Friday 19th May 2000
|Text too small?|
Poring over Sanford's result is usually a soporific job but this year's offering had Shoeshine sitting bolt upright.
The fisher's operating surplus ostensibly fell 14.5% to $29 million. But it seems it has, unannounced to the market, gone into the shipbroking business.
Included in the operating result, rather than as an abnormal or unusual gain, is a profit of $3.1 million from the sale of two ice trawlers. Without this peculiar treatment Sanford's surplus would have been down 24%, to $26 million.
This should trigger some interesting discussions with auditor KPMG, particularly as the company has flagged its intention to include a $4.6 million profit from the post balance date sale of the freezer ship San Aotea in the full year result.
Shoeshine was doubly surprised because Sanford has hitherto had a well-deserved reputation as the most crusty and conservative firm in the industry.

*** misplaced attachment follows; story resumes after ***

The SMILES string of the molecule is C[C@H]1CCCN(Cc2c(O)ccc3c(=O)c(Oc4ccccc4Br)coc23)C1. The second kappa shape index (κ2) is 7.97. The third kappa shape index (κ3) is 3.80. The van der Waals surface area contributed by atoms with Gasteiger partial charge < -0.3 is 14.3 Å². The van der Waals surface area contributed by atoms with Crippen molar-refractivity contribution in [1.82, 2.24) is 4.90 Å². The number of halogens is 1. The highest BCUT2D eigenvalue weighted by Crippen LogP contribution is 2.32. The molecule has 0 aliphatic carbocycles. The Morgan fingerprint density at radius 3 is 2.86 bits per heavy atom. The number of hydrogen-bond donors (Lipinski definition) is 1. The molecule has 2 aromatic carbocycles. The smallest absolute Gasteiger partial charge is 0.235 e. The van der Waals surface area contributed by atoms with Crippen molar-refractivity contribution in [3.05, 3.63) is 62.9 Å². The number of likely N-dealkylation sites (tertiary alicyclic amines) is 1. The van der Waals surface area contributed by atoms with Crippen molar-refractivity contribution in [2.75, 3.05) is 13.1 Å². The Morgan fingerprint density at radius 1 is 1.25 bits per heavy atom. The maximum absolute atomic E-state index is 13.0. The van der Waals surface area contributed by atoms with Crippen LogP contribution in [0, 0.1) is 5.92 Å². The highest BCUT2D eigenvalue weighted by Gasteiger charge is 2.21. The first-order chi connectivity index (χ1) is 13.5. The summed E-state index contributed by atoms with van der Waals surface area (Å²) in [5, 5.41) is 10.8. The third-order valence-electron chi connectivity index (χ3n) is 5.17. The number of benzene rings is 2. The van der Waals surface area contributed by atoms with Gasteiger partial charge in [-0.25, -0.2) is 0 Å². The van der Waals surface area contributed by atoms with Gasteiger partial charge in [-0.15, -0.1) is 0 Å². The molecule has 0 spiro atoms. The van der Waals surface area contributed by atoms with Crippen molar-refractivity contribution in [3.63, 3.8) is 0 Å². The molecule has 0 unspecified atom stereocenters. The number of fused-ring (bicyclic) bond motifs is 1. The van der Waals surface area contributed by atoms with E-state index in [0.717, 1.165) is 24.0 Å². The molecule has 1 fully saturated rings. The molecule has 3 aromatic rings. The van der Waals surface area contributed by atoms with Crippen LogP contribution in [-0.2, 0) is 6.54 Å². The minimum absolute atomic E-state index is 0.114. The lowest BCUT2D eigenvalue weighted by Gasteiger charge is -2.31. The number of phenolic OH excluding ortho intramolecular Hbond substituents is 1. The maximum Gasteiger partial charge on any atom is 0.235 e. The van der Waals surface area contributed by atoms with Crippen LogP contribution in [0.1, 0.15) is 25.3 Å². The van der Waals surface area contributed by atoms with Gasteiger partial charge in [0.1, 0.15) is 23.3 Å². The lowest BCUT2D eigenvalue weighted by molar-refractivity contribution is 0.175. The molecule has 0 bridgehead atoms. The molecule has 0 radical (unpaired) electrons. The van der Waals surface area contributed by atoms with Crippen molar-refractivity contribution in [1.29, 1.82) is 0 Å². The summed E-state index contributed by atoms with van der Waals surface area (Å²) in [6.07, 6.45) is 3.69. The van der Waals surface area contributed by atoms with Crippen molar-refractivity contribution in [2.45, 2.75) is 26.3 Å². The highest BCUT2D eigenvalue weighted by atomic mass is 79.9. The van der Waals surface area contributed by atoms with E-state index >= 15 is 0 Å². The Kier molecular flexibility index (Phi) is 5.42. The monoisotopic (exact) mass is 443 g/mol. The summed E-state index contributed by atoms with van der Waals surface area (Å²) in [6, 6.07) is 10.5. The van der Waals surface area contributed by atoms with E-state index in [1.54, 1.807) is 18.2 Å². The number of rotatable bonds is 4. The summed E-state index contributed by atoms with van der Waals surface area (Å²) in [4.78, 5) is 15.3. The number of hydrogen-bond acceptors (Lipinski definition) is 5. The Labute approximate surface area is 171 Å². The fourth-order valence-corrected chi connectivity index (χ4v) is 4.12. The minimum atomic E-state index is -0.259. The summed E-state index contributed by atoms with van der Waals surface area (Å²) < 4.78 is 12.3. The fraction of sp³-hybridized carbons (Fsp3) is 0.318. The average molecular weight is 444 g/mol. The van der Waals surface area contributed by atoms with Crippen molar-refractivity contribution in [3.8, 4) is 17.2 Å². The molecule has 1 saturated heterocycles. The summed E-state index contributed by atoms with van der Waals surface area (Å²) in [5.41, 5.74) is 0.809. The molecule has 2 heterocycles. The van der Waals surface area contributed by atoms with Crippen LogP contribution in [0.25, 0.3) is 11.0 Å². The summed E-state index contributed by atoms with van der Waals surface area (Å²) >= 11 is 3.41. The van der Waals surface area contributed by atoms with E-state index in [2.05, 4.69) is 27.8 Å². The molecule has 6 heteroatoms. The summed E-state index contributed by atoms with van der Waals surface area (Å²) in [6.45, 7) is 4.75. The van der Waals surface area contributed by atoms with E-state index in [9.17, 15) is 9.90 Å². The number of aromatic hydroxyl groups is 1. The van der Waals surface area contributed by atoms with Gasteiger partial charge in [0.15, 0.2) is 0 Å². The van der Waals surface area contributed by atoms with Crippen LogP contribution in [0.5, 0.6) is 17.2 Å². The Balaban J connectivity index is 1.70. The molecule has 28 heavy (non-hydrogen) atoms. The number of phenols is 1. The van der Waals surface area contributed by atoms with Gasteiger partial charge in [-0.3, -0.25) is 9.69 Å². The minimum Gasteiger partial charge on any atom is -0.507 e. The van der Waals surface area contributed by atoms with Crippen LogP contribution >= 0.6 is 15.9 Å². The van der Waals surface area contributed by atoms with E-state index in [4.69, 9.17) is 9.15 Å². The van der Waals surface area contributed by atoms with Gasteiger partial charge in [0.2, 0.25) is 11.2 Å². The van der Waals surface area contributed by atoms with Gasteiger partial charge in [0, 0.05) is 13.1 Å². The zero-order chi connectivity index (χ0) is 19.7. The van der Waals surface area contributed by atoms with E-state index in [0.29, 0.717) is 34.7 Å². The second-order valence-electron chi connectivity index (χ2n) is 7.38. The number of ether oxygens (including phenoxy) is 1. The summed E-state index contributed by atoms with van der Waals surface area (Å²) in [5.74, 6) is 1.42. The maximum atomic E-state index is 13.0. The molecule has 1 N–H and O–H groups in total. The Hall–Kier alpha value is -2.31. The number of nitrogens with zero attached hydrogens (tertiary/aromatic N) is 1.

He also had difficulty swallowing some of its other offerings.
The profit drop was blamed mostly on a fall in orange roughy prices due, Sanford explained, to higher catches in the Indian Ocean.
Strangely, it seems to have been the only company affected - others have reported strong prices for the species all year.
Whatever, there was an inventory blowout - more dead fish in the freezer - that will bite Sanford back down the track.
The company worships at the "pile 'em high, sell 'em cheap" commodity altar and the only way to shift a growing pile of dead fish is to sell 'em cheaper.
No comments yet
NZ dollar weakens on global tensions, weak local manufacturing
General Capital (GEN:NZ) releases strong preliminary result
Burger Fuel turns to profit as it changes direction
Contact secures winter gas from OMV
Arrow International liquidators find $40M of notional assets
Forestry encroachment an issue for councils - Sage
NZSA concerned Kiwi Property paying too much in dividends
NZ food prices rise an annual 1.7% in May, rental inflation steady
Provincial centres lead the way in UFB uptake
Manufacturing grows at slowest pace in more than six years